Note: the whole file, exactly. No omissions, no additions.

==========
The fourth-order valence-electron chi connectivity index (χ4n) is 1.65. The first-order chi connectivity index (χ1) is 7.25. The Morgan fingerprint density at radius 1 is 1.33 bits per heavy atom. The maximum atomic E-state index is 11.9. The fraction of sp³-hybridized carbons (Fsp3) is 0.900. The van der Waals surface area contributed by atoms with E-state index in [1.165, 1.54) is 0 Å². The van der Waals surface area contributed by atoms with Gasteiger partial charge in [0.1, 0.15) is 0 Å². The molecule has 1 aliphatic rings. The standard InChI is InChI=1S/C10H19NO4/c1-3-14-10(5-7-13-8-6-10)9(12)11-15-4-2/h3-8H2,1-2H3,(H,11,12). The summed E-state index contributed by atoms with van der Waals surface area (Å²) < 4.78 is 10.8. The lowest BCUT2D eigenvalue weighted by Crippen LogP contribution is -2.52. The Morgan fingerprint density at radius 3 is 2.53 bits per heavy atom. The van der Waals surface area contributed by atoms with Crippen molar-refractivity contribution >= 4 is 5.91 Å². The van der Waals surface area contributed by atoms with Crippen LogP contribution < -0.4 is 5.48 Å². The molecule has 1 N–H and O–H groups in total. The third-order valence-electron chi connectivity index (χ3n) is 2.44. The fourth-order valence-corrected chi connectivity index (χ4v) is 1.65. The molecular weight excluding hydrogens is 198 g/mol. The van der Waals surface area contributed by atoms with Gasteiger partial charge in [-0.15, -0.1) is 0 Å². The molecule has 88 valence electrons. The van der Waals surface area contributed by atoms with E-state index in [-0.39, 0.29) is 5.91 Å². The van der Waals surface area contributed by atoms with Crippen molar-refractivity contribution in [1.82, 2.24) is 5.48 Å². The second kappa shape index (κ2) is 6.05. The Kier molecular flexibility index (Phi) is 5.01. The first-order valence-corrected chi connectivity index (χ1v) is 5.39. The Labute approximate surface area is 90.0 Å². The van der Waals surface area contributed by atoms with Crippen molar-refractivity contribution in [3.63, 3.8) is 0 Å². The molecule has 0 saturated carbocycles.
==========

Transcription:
The fourth-order valence-electron chi connectivity index (χ4n) is 1.65. The first-order chi connectivity index (χ1) is 7.25. The Morgan fingerprint density at radius 1 is 1.33 bits per heavy atom. The maximum atomic E-state index is 11.9. The fraction of sp³-hybridized carbons (Fsp3) is 0.900. The van der Waals surface area contributed by atoms with E-state index in [1.165, 1.54) is 0 Å². The van der Waals surface area contributed by atoms with Gasteiger partial charge in [0.1, 0.15) is 0 Å². The molecule has 1 aliphatic rings. The standard InChI is InChI=1S/C10H19NO4/c1-3-14-10(5-7-13-8-6-10)9(12)11-15-4-2/h3-8H2,1-2H3,(H,11,12). The summed E-state index contributed by atoms with van der Waals surface area (Å²) < 4.78 is 10.8. The lowest BCUT2D eigenvalue weighted by Crippen LogP contribution is -2.52. The Morgan fingerprint density at radius 3 is 2.53 bits per heavy atom. The van der Waals surface area contributed by atoms with Crippen molar-refractivity contribution >= 4 is 5.91 Å². The van der Waals surface area contributed by atoms with Crippen LogP contribution < -0.4 is 5.48 Å². The molecule has 1 N–H and O–H groups in total. The third-order valence-electron chi connectivity index (χ3n) is 2.44. The fourth-order valence-corrected chi connectivity index (χ4v) is 1.65. The molecular weight excluding hydrogens is 198 g/mol. The van der Waals surface area contributed by atoms with Gasteiger partial charge in [-0.15, -0.1) is 0 Å². The molecule has 88 valence electrons. The van der Waals surface area contributed by atoms with E-state index in [-0.39, 0.29) is 5.91 Å². The van der Waals surface area contributed by atoms with Crippen molar-refractivity contribution in [1.82, 2.24) is 5.48 Å². The second kappa shape index (κ2) is 6.05. The Kier molecular flexibility index (Phi) is 5.01. The first-order valence-corrected chi connectivity index (χ1v) is 5.39. The Labute approximate surface area is 90.0 Å². The van der Waals surface area contributed by atoms with Crippen molar-refractivity contribution in [3.63, 3.8) is 0 Å². The molecule has 0 saturated carbocycles.